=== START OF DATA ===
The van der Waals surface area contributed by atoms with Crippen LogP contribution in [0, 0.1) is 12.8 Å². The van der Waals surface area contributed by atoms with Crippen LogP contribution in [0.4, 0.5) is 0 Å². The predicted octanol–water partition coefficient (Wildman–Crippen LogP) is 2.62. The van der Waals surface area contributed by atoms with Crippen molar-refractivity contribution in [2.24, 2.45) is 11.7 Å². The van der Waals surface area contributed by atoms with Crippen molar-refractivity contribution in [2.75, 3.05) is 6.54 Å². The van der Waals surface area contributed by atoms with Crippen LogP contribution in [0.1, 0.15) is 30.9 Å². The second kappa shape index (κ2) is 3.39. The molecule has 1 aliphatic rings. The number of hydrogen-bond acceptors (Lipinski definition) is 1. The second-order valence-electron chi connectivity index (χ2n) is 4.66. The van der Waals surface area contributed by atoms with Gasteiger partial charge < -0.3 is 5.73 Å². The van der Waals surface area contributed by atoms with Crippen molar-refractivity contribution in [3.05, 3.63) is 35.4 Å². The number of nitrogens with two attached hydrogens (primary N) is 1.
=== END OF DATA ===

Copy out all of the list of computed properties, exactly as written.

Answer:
The van der Waals surface area contributed by atoms with Crippen LogP contribution in [0, 0.1) is 12.8 Å². The van der Waals surface area contributed by atoms with Crippen LogP contribution in [0.4, 0.5) is 0 Å². The predicted octanol–water partition coefficient (Wildman–Crippen LogP) is 2.62. The van der Waals surface area contributed by atoms with Crippen molar-refractivity contribution in [2.24, 2.45) is 11.7 Å². The van der Waals surface area contributed by atoms with Crippen molar-refractivity contribution in [2.75, 3.05) is 6.54 Å². The van der Waals surface area contributed by atoms with Crippen LogP contribution in [0.1, 0.15) is 30.9 Å². The second kappa shape index (κ2) is 3.39. The molecule has 1 aliphatic rings. The number of hydrogen-bond acceptors (Lipinski definition) is 1. The second-order valence-electron chi connectivity index (χ2n) is 4.66. The van der Waals surface area contributed by atoms with Gasteiger partial charge < -0.3 is 5.73 Å². The van der Waals surface area contributed by atoms with Crippen molar-refractivity contribution in [3.05, 3.63) is 35.4 Å². The number of nitrogens with two attached hydrogens (primary N) is 1.